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Faculty Approves Advance Standing Program, Allowing Special Status for Qualified Students

Proposals Passed by Faculty With Unexpected Speed

By David L. Halberstam

In a surprisingly short and sudden meeting, the Faculty of arts and Science yesterday passed the Committee on Educational Policy's proposals for Advanced Standing.

By voice vote, despite loud objection, the Faculty approved plans which encourage unusually able students to move quickly into advanced level work.

Only two weeks after the Committee's docket had reached the Faculty, Advanced Standing was brought to a vote and passed. Two weeks ago, when lit was first discussed before the Faculty, two amendments were defeated; it was then believed that the entire report would probably be postponed and further discussed before any final action was taken.

The program, to begin in the fall of 1955 for qualified students, included: early admission from eleventh grade without high school diploma; advanced placement in courses not regularly open to freshmen; course reduction; sophomore standing directly from his school with immediate entrance into the Houses.

Early in the meeting Faculty members attempted to cut the sophomore standing and early admission clauses out of the proposals, but when these movements were defeated it became apparent that the whole docket would be approved.

In spite of individual protests, no organized opposition to the Plan developed. Several men, including Dean of Admissions Wilbur J. Bender '27, spoke strongly in favor of the whole program.

Only one change was made in the entire three-page docket. The faculty voted, at the motion of John H. Van Vleck, Dean of Applied Science, to change the last sentence under the heading "Course Reduction" to read: "Course reduction will not normally be used to hasten graduation." The CEP's version did not include the word "normally." This change will allow some men to couple course reduction with summer credit and graduate in three years.

The Special Standing Program, as it is called, will be administered by a committee chaired by Dean of the Faculty McGeorge Bundy, and including Wilbur J. Bender '27; Delmar Leighton '18, Dean of Students; F. Skiddy von Stade '38, Dean of Freshmen; and five members of the Faculty to be appointed by the President.

Placement Changes

To qualify for sophomore standing, a high school graduate must attain outstanding marks on the Placement tests in at least three of th fields of Biology Chemistry, English, History, Languages, Mathematics, and Physics. Any student who receives sophomore standing will be encouraged to remain in the Houses for four years and to take courses in the Graduate School of Arts and Sciences in the senior year as an undergraduate.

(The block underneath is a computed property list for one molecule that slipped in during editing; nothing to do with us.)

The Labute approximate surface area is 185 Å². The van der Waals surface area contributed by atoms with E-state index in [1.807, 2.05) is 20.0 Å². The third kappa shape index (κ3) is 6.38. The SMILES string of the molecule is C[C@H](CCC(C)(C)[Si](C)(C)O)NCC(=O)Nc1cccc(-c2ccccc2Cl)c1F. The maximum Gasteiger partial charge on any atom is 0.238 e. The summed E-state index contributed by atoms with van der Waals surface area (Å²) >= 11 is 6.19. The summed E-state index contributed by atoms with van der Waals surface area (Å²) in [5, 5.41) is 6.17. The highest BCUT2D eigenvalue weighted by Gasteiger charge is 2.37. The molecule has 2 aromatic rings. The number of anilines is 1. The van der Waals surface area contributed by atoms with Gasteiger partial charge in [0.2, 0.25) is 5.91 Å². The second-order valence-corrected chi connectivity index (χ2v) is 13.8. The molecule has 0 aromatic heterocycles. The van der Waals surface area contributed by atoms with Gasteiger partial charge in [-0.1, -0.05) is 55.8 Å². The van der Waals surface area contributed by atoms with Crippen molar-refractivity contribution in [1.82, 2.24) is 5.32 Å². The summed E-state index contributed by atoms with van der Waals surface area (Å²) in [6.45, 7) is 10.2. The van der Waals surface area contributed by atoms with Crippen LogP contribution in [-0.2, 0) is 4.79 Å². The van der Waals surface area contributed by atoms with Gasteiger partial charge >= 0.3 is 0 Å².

Bundy has previously stated that the Advanced Standing proposals--which will also apply to Radcliffe--will be tried first on a limited basis.

In an effort to expand the present placement system, the Faculty also called for the extension, strengthening and improvement of placement opportunities so that students in the above fields can work in the most advanced courses for which their secondary school background qualifies them.

Reduction for Honors Men

According to the regulations Honors candidates, including men in the Class of '56 and '57 who are judged ready for advanced placement, may in the last two years receive a reduction of one or two courses in their told programs. This reduction will offer a stronger tutorial system, the option of taking courses in the GSAS, and also "allow students to pursue informally work of a broad or specialized character which is of special interest to them." Petitions for course reduction may be filed by Honors candidates not eligible for Advanced Standing, but who have done outstanding work in their first two years.

The Committee on Admissions, in consultation with the Committee on Special Standing, may now admit students of "superior achievement and maturity" who have completed the eleventh grade of secondary school.

Gen. Ed. to Be Affected

The Faculty also voted to allow entrants, when "their superior achievement in secondary school is considered to have contributed significantly to the objectives of the General Education program," to omit one or two elementary GE courses and meet the requirements with additional upper level courses. Permission to omit these courses will be denied or granted under regulations formulated by the Special Standing Committee and the Committee on General Education. Under the same procedure, men will be excused from Gen Ed Ahf they show superior ability in English composition, "in appropriate achievement tests or by other prescribed means."

Scholarship Awards Adjusted

As criteria for advanced placement within the Departments involved, the Faculty suggested College Entrance Examination Boards, placement tests conducted at the College, and secondary school records.

To aid men eligible for advanced standing the Faculty voted that they be assigned to experienced Freshman Advisers who will aid them in scheduling appropriate upper level courses.

Finally, the Faculty decided that the Committee on Scholarships and Financial Aids, when making awards, should take into special consideration the selections of advanced courses. This motion was prompted by the belief that able men on scholarship will tend to undertake an easier schedule for fear of losing part or all of a stipend

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